Ghost in the Shell: A Glimpse into a Future Globalist Hellscape
I’m not one for your typical film reviews. And, this won’t be one. You know where to go for that sort of mush.
Let me start by saying that I was the only person viewing Ghost in the Shell who laughed out loud when I saw the logos during the opening titles of not one, but two, Chinese film financiers backing this movie brought to us by Paramount Pictures and DreamWorks Studios. Sadly, these are predictable bedfellows for American studios to financing films with Chinese and Indian (e.g. Reliance Entertainment) money.
Although this film didn’t have too much in the way of overt politics to throw in my face, at least where the plot or dialogue were concerned, it did show me quite a bit about the future. Sure, there was the leftist trope of the big, bad corporation overstepping just about every ethical and legal boundary you can imagine in the name of growth, but that’s standard fare in Hollywood.
What was most interesting to me was this futuristic Japan where you had a whole cast of characters who weren’t Japanese. It seems the open borders mentality has reached the shores of this Japan. I don’t think this was an accident in casting either to make it appeal to an American audience. I’ve seen that before.
This version of Japan is populated by lonely, miserable people with no families to speak of, or broken ones, and virtually no cultural connection to one another.
A white man is the chief villain and also runs Japan’s most powerful corporation, Hanka Robotics (read: Robocop’s OmniCorp). He’s also not very clear about his evil plan. I left the movie confused about what his ultimate endgame was.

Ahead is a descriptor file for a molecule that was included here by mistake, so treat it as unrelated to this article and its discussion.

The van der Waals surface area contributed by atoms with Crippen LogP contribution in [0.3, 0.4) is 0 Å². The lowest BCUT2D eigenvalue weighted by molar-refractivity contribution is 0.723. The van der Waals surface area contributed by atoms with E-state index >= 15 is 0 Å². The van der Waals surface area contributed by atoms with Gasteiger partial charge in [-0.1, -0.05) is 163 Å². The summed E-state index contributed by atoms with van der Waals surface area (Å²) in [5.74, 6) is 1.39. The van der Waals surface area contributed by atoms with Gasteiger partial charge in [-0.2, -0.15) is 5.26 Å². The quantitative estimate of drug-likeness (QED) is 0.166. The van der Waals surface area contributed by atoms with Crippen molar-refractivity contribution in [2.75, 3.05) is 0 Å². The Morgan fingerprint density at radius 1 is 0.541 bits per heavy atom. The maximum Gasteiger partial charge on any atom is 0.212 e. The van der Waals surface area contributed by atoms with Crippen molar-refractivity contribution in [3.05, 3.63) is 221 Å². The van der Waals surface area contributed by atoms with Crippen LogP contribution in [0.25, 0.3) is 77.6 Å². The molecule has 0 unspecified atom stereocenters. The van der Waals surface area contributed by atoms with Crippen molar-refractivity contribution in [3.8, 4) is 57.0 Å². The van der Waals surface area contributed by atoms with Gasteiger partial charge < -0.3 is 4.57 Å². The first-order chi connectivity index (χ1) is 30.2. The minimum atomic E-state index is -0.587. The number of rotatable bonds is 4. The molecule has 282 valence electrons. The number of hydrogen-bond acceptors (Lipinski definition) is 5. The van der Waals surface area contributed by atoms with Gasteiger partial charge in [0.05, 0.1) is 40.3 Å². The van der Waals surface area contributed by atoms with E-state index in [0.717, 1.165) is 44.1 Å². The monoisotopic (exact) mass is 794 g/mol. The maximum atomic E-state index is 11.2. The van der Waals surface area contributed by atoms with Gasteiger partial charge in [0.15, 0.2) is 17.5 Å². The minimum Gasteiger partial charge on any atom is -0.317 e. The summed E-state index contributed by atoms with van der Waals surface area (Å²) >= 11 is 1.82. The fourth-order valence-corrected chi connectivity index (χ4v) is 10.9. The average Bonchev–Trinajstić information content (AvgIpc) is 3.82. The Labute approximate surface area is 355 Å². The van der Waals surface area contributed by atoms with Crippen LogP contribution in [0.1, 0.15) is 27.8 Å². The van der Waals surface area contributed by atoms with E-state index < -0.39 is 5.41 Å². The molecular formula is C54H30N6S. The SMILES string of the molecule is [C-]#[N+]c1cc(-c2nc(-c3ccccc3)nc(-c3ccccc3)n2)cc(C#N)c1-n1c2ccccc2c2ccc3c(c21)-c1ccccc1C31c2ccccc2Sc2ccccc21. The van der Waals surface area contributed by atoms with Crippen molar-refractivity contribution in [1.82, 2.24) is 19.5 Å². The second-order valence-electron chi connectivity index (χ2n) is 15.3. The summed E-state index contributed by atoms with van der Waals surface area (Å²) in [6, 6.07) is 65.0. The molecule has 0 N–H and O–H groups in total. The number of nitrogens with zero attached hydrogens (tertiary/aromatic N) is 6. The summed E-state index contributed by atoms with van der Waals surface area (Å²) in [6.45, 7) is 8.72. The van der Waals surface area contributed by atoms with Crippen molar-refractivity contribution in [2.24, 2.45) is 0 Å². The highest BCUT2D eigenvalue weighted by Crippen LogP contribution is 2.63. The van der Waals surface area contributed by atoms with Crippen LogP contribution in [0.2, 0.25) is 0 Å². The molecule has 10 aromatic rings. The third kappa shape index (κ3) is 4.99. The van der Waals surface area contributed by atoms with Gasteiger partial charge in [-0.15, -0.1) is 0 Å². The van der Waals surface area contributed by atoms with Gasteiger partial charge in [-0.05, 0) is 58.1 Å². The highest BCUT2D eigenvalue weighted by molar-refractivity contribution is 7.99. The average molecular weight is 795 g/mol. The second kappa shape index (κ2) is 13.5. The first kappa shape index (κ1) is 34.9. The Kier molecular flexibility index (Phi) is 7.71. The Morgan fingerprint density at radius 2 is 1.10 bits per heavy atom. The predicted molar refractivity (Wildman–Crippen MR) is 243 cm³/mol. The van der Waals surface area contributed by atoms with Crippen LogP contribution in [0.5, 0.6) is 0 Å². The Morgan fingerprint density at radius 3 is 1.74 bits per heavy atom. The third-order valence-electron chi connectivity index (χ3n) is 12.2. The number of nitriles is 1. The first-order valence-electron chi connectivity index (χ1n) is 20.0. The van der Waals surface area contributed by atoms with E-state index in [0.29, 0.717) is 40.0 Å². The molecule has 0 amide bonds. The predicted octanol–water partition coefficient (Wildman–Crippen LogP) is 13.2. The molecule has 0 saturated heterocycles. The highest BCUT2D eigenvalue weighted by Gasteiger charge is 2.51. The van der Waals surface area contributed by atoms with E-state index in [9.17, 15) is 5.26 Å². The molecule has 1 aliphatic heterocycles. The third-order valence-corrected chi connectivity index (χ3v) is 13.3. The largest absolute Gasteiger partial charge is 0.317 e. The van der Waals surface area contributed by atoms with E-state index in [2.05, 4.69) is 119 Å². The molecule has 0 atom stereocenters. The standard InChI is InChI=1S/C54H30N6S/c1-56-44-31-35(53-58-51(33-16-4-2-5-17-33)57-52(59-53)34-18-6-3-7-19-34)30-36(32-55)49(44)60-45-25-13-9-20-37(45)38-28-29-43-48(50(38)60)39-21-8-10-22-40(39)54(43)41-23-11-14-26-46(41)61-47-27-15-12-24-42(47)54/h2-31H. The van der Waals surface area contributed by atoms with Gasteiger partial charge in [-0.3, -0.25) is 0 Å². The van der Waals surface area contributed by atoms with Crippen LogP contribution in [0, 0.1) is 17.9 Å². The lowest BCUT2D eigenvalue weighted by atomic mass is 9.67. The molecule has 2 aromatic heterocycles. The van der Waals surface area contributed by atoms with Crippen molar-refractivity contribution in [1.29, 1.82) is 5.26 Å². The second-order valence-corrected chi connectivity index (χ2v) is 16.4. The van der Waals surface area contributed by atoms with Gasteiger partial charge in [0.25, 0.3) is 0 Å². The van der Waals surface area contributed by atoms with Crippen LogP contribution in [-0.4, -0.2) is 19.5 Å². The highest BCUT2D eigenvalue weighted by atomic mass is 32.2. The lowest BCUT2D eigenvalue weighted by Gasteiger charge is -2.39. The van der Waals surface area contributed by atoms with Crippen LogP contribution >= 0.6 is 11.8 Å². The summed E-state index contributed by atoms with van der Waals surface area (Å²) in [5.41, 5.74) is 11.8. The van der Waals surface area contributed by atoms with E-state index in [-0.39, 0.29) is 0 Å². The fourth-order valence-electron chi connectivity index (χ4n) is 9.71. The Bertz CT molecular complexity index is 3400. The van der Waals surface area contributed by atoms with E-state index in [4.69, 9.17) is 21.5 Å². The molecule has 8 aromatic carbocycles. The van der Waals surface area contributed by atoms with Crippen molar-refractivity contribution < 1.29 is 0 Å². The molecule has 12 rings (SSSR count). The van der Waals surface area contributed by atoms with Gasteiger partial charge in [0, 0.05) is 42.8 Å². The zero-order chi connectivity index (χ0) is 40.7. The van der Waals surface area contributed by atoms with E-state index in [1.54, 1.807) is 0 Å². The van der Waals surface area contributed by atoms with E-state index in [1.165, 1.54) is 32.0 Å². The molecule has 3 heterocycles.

White garbage men play would-be assassins who’ve had their cyber-enhanced minds hacked by a white terrorist to do awful things.
Another white executive of Hanka Robotics is trying to convince the black president of the African Federation to join the 73% of the world who has opted to enhance themselves with Hanka’s powerul tech, including an enticing sales pitch that has enhanced children learning fluent French…in seconds.
Seeing a pattern here yet?
Seems like whites have infiltrated and assimilated into all levels of Japanese society…as bad guys.
The whole world, as presented, simply struck me as a globalist’s paradise. Barely human corporate employees doing the company’s open borders bidding in pursuit of growth. A multicultural Japanese society with no cohesive identity to speak of, simply moving from one disposable pleasure to the next.
Don’t get me started about how utterly ridiculous Scarlett Johansson looks as a short, stocky crime fighter. Whenever I saw her from behind, she looked like Moe from the Three Stooges. Seriously. Laughable.
One of the few upsides of this film was the depiction of robotically-enhanced humans. This theme is something we will confront violently, as a species, very soon. Some say we’re already there. We just haven’t put these devices into our bodies en masse yet.
Whenever I see cyborgs on screen, I immediately picture all the greats throughout history. I recall the very rich tapestry of mankind and its accomplishments. Every. Damn. Time. This haunts me. I wonder, will it all be lost so we can merge with the Internet?
But hey, we’ve got beautiful Blade Runner-esque scenery to gawk at, right? So, who cares about borders and a national, or human, identity?